Passive Aggressive Behavior: What It Looks Like And How To Stop It

Updated November 18, 2022 by BetterHelp Editorial Team

Aggression of any kind can be often a frustrating thing to deal with. No matter whether you’re having a routine domestic disagreement with your spouse or witnessing a bar fight late at night, aggression can be part of daily life and something many people may deal with on a somewhat regular basis. But what about when it comes to passive aggression? This is a different kind of aggression that can be much less obvious and, often, a lot more insidious when it comes to personal relationships.

Our Therapists Can Help You Navigate Passive-Aggressive Behavior

Passive-aggressive behavior can exist in many facets of everyday life such as romantic relationships, friendships, and even at work. Identifying, managing, and working with it can be important for us all, whether it be in public situations or in more personal situations. Because passive aggression can be comparatively prevalent, it’s important to understand it and be able to successfully work with it. This article will explore what passive aggression is and how to work with it in order to stop it in its tracks.

What Is Passive Aggression?

Passive aggression is a behavior that people exhibit instead of being actively aggressive. While being aggressive is usually considered to be direct and easy to spot, such as when someone starts a physical fight or says something that’s plainly offensive, passive-aggressive behavior may be a bit more difficult to spot. Unfortunately for the people around the passive-aggressive person, this form of aggression can be very confusing and difficult to deal with. The behaviors and communication style attributed to passive aggression tend to be somewhat manipulative and designed to get the other person to feel or behave a particular way. Therefore, it can be complicated to identify and work with passive aggression.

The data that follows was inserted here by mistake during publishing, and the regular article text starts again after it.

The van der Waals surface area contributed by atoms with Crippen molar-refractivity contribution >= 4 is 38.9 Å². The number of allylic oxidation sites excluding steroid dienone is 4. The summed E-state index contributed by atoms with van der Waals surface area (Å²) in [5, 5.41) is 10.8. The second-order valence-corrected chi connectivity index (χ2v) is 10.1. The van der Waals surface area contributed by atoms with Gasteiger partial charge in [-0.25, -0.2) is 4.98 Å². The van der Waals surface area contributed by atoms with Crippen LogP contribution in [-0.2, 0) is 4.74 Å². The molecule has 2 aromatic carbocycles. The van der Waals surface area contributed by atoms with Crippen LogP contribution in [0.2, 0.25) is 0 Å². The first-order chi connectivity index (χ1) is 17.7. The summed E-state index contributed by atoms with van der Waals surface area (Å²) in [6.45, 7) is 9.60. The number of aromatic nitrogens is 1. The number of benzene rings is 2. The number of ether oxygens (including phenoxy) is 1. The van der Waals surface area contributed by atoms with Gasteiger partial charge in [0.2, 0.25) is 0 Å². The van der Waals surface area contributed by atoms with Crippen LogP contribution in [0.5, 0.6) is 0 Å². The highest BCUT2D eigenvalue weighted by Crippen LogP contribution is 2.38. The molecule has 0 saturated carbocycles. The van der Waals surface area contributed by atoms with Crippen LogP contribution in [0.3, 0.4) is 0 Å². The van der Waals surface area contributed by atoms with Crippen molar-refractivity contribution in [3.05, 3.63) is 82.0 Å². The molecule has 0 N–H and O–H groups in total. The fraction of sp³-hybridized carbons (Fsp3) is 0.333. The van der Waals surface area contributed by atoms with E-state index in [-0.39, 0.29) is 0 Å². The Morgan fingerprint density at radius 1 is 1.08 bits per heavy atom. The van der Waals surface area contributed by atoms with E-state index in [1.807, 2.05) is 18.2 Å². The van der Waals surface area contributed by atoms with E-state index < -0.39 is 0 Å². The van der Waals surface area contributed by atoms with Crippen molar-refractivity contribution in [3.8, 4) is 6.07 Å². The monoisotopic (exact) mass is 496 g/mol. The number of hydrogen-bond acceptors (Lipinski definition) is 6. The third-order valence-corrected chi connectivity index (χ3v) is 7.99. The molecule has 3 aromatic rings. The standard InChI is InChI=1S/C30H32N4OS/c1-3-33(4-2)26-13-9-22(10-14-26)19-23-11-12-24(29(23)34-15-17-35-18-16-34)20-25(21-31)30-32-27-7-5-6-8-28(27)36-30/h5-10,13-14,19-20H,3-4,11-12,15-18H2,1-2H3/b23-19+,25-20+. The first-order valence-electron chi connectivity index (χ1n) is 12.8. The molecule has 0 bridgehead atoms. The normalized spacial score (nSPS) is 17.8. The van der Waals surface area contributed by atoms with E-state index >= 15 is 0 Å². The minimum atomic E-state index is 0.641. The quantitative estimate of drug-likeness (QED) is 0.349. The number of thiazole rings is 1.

Researchers have investigated why passive aggression happens, and although there’s no solid reason, there are a few suspects. 

Genetics, environmental factors, and family upbringing are all commonly cited reasons for passive aggression. Luckily though, there are some very specific signs of passive aggression that you can use to identify it in yourself and the people around you. There are also techniques to manage passive aggression, or to be able to handle passive-aggressive behaviors from others gracefully and calmly.

The Signs Of Passive Aggressive Behavior

The signs of passive-aggressive behavior tend to be more subtle than the signs of aggressive behavior, so you may have to look more closely to see it. In comparison to active aggression, passive aggression may be slight. You may have to pay attention if you want to catch it and not only be affected by it. Still, though, there may be some obvious signs of passive aggression that you can look for. Here are some of the most common signs:

Resistance To Suggestions, Orders, Or Requests From Other People

Resistance can be a defining feature of passive aggression. This resistance may take many forms, but it can most often manifest as irritability, subtle (or sometimes not-so-subtle) argumentation, or through jokes at the other person’s expense. 

Making elaborate excuses and/or procrastinating can be another form of resistance that is used commonly by people who exhibit passive aggression. Depending on the passive-aggressive person’s exact behaviors, resistance can be either comparatively easy to spot or extremely difficult to notice. Regardless, the target of the passive aggression may be likely to feel embarrassed, hurt, or otherwise uncomfortable with the person and their behavior, and it’s very possible that these uncomfortable emotions will initially appear to have no basis in what’s happening.

Backhanded Compliments

This can be an uncomfortable and frustrating sign of passive aggression. While an aggressive person might actively say something mean about another person, a passive-aggressive person will say something that sounds like a compliment, but that’s actually mean underneath the sheen of niceness. Often, these backhanded compliments can be phrased in a particular way and said with a particular intonation and only the specific word choice and way in which the compliment was said can set it apart from an authentic compliment.

The easiest way to notice a backhanded compliment is by tuning into yourself, rather than focusing so intently on what the other person is saying. If someone says something to you that sounds like a compliment, but you notice that you feel bad after talking to them or just plain uncomfortable and embarrassed for no apparent reason, there’s a possibility that you were paid a backhanded compliment. Spotting these “compliments” can be easier in retrospect.

Changes In Behavior For No Apparent Reason